The pope had called the prayer vigil less than a week earlier, as the central event of a worldwide day of fasting and prayer for peace in Syria, the Middle East and the world.

The Vatican called the vigil an unprecedented papal gesture for peace, by virtue of its scale and prominence of location. It took place the same day that U.S. Secretary of State John Kerry met with European leaders to make President Barack Obama's case for a military strike on the government of Syria's President Bashar Assad, as punishment for the alleged use of chemical weapons in the ongoing civil war there.

The pope's homily, which took up about 15 minutes of the four-hour liturgy, did not refer to contemporary events but spoke in biblical terms about the nature of war, whose origins he traced to the fall of Adam and the first murder, by Cain of his brother Abel.

Answering Cain's famous question to God -- "Am I my brother's keeper?" -- the pope replied: "Yes, you are your brother's keeper! To be human means to care for one another."

"We bring about the rebirth of Cain in every act of violence and in every war," the pope said. "All of us!"

War's ultimate source, Pope Francis said, is the original sin of disobedience.

"When man thinks only of himself, his own interests and places himself in the center, when he permits himself to be captivated by the idols of dominion and power, when he puts himself in God's place, then all relationships are broken and everything is ruined," the pope said. "Then the door opens to violence, indifference and conflict."

The pope concluded on a hopeful note, asking the crowd: "Can we get out of this spiral of sorrow and death? Can we learn once again to walk and live in the ways of peace?"

"Yes, it is possible for everyone!" he said, drawing applause, and he then invoked the image of Christ's redemptive sacrifice as the ultimate symbol of peace.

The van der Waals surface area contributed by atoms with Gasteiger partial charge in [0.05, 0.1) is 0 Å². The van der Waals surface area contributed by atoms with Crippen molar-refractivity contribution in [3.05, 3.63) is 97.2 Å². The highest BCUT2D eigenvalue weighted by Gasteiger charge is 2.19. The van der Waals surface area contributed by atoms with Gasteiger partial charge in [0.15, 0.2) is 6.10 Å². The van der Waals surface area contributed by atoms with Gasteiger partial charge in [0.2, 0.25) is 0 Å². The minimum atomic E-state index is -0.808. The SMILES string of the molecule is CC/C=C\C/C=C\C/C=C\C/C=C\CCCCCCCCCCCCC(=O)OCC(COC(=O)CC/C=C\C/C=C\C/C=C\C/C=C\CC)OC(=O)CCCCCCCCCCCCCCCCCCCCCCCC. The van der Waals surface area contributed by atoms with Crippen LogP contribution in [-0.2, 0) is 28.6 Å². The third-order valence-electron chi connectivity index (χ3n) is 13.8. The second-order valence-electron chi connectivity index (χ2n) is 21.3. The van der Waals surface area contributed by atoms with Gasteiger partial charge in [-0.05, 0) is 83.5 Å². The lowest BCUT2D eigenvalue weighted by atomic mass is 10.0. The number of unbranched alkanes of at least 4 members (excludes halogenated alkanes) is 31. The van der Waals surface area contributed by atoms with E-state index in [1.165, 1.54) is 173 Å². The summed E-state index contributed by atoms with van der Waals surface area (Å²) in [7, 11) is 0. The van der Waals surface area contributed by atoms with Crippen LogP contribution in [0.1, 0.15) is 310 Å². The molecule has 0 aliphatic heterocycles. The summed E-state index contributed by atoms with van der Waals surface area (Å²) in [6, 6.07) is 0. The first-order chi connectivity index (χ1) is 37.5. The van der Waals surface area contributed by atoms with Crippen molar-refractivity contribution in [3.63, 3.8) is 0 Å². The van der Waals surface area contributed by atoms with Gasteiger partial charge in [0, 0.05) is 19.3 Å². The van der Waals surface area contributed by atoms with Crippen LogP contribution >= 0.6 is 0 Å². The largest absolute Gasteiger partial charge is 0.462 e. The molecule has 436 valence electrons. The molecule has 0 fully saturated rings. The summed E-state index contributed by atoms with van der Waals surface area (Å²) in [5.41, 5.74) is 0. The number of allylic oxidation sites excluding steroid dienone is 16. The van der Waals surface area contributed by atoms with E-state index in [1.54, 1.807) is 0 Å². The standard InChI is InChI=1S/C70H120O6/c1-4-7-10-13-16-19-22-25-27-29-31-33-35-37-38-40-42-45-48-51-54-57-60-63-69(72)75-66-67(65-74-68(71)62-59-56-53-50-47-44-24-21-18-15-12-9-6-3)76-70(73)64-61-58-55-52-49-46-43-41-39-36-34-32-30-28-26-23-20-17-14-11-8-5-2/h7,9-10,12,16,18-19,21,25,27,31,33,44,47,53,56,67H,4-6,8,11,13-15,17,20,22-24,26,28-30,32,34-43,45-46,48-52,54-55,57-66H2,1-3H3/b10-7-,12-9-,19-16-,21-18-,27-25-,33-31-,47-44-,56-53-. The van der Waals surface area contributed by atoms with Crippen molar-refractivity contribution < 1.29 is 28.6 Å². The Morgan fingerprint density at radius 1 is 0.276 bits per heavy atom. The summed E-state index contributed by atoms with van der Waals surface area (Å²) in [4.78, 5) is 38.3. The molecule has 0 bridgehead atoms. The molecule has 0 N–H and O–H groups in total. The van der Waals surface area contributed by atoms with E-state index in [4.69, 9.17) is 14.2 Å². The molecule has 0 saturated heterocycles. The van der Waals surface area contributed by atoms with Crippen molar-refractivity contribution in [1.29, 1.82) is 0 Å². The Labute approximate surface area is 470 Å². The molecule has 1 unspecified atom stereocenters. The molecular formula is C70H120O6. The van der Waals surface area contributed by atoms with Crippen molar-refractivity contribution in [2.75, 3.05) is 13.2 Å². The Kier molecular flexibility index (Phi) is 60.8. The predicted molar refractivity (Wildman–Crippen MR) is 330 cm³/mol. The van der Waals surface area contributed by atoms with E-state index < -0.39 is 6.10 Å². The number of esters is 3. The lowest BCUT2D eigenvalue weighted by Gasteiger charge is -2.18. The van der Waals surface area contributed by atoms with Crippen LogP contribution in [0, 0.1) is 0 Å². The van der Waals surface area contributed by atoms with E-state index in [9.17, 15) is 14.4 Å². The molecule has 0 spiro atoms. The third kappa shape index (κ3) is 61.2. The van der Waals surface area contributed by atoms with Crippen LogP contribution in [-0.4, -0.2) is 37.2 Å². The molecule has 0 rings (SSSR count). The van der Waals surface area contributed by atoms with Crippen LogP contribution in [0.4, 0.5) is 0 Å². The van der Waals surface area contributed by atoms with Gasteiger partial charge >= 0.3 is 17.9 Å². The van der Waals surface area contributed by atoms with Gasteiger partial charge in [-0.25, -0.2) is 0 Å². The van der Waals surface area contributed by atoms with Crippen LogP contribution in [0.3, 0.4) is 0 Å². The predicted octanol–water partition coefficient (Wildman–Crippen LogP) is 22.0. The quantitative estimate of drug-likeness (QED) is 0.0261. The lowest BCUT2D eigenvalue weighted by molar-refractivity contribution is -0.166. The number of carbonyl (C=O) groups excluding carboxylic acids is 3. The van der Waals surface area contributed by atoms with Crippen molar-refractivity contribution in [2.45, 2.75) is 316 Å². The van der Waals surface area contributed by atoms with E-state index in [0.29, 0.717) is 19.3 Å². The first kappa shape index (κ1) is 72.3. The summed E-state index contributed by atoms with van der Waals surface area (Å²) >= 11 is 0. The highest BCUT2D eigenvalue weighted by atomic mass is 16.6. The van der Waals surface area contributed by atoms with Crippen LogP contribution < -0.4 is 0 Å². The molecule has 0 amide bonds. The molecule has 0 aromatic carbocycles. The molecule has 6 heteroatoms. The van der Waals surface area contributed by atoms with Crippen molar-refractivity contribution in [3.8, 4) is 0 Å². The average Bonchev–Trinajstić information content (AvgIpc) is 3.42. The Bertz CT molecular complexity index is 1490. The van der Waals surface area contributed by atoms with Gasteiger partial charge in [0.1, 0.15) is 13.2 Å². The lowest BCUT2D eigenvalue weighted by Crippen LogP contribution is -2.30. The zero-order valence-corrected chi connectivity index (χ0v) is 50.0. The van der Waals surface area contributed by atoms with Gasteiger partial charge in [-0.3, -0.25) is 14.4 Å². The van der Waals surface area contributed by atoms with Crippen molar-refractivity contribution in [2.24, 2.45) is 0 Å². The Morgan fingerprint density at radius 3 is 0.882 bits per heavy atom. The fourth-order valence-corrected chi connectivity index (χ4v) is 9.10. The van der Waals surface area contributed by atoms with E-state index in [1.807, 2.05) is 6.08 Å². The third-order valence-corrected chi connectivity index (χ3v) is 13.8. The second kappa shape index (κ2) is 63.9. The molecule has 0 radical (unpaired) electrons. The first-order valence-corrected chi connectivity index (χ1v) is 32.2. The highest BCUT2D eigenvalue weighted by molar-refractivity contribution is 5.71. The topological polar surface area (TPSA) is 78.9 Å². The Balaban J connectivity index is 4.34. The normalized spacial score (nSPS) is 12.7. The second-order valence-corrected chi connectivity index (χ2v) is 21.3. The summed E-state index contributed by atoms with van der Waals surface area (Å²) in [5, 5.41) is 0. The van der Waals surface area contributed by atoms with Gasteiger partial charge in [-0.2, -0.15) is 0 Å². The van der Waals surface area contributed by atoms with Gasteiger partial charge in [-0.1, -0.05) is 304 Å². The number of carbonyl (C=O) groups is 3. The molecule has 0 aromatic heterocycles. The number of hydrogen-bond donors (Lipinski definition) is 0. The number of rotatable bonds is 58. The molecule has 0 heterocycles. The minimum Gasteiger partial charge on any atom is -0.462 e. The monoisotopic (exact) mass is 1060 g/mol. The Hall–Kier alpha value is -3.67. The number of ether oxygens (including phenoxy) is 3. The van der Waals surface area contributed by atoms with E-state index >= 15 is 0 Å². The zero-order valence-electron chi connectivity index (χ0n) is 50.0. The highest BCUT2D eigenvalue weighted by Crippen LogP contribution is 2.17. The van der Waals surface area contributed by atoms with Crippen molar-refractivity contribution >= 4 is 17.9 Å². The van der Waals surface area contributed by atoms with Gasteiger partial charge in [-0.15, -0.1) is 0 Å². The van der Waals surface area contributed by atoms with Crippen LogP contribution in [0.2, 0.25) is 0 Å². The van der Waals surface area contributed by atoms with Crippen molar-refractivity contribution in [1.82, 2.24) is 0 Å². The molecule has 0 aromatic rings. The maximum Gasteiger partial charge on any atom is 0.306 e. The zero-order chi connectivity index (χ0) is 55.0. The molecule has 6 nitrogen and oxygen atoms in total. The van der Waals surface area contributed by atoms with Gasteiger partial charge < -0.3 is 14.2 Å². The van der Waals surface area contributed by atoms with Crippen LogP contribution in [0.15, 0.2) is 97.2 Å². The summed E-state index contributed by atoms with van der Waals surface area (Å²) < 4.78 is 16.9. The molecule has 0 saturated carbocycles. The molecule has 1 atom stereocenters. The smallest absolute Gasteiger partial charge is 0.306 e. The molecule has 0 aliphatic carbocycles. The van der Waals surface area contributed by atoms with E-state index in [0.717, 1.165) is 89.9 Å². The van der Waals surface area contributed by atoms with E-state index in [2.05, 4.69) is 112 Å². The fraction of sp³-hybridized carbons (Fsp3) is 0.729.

"How I wish that all men and women of good will would look to the cross, if only for a moment," he said. "There, we can see God's reply: violence is not answered with violence, death is not answered with the language of death. In the silence of the cross, the uproar of weapons ceases and the language of reconciliation, forgiveness, dialogue and peace is spoken."

The pope's homily was followed by a period of eucharistic adoration, including several stretches when all present stood or knelt in silence, without any musical accompaniment.

At other times, as during the praying of the rosary in the first half of the vigil, prayers and readings alternated with choir music or performances on the harp and other string instruments.

During the adoration, people representing five different countries or regions with direct or indirect links to the Syrian conflict -- Egypt, the Holy Land, Russia, the United States and Syria itself -- brought up incense to burn in a brazier beside the altar.

The ancient icon of Mary known as "Salus Populi Romani" (health of the Roman people), which had been transported for the occasion from Rome's Basilica of St. Mary Major, stood on an easel beside the altar. The icon has special importance for Pope Francis, who went to pray before it on the first morning of his pontificate in March.

The atmosphere in the square was solemn, with none of the festivity of a Sunday Angelus or Wednesday public audience. Security guards confiscated flags, though some Syrian flags could be seen on the periphery of the square.

Many in the congregation clapped and cheered when Pope Francis came out of the basilica at 7 p.m., but soon fell silent when they noticed his serious demeanor and his failure to wave or smile.

At the end of the liturgy, just before 11 p.m., after the pope had returned to the basilica, the crowd applauded again. Pope Francis came out to offer a few final words, thanking the congregation for their company and asking them to continue praying for peace.